Intellectual property strategy for FinTech
January 2017 | SPECIAL REPORT: INTELLECTUAL PROPERTY
Financier Worldwide Magazine
Similar to other traditional industries, a digital revolution for financial services is underway. Financial technology (FinTech) has for decades improved financial processes. In the Information Age, the FinTech landscape is quickly evolving with new services, business models and providers.
FinTech may create brand new market opportunities or give a competitive edge in relation to traditional offerings. This may have broad ranging implications for diverse stakeholders, including major financial institutions, insurance companies, hedge funds, institutional investors, ratings agencies, audit and accounting firms, regulators, technology companies, consortiums, not-for-profits and start-ups.
Indeed, large institutions may be making significant investments upgrading or replacing legacy technology systems with new FinTech innovation ranging from payments, blockchain, lending, regulatory, compliance and audit.
Companies can leverage technology such as distributed ledgers, blockchains, encryption, automation and others to perform tasks which otherwise would have been impractical or impossible with traditional methods. These technologies are starting to gain in capability and acceptance and it is important to understand how evolving jurisprudence and regulatory activities apply to FinTech innovation.
Intellectual property for FinTech
Traditional financial institutions and start-ups are both competing and constructively working together to develop and deploy FinTech products and services. Companies should clearly define and protect their intellectual property with registrations and documentation, especially when working with multiple third parties. A company may then control use of its IP rights, including permitted use under licensing and collaborative arrangements.
Copyright automatically extends to computer code, visual interface features, audio, video guides, application programming interface (API) structure and other works. Computer code may cover particulars such as source code, pseudo code, machine code and purpose-built hardware or firmware. Copyright is an important intellectual property asset for a FinTech company, particularly if the program design provides computational and usability efficiencies.
FinTech companies may also benefit from placing digital locks on copies of their works to provide additional security. Circumvention of digital locks is an offence in some jurisdictions and may provide relief against unauthorised parties. FinTech companies should be vigilant with policies for developers incorporating third-party copyright, even if inadvertently, as it may impact ownership of the technology and freedom to operate. Employees or a contracted developer, for example, may incorporate third-party source code without authorisation which may impact ownership.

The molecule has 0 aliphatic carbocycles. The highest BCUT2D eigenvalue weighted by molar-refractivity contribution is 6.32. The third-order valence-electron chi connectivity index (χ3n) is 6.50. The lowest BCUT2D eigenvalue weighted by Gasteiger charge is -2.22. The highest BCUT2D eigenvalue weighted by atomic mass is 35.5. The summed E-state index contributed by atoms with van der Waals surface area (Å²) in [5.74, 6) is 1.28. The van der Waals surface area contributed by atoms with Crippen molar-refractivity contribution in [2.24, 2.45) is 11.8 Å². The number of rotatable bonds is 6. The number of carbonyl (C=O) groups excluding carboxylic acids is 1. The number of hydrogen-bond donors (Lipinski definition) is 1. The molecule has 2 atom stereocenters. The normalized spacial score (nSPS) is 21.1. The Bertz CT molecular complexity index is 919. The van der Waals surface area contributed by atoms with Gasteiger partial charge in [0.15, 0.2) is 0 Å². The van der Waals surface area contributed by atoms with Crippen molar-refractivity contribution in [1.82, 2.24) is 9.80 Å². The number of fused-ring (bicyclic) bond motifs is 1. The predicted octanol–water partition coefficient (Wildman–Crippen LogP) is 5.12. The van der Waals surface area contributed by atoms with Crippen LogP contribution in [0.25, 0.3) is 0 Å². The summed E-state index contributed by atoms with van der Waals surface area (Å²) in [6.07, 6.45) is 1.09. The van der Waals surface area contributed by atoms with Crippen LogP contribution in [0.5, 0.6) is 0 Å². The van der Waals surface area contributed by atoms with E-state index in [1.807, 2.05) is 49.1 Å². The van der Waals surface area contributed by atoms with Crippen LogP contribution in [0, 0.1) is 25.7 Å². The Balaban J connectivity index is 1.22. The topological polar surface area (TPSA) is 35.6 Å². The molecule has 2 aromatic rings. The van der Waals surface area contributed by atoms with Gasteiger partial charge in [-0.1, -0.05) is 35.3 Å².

Brands may include a word mark, logo or icon protected as registered or unregistered trademarks, the latter of which can prevent competitors from unlawfully passing off on or diluting the goodwill of a brand. FinTech companies develop their brands with quality customer service and trust to establish goodwill in their brand with customers and the general public. A strong brand helps FinTech companies differentiate their products and services from competitors. Given that FinTech companies are often stewards of important financial assets and documentation, a reputable brand may be of paramount importance to customers.
Trade secrets are common law rights that provide protection over secret business information, and may protect material such as confidential backend server processes, code and ‘secret sauce’. Trade secrets require no formal registration, but companies must also take reasonable steps to keep it secret. In turn, the protected information may be protected for an unlimited period of time as long as it is kept secret and has commercial value. Misappropriation (e.g., unauthorised use) of trade secrets is regarded as unfair business practice.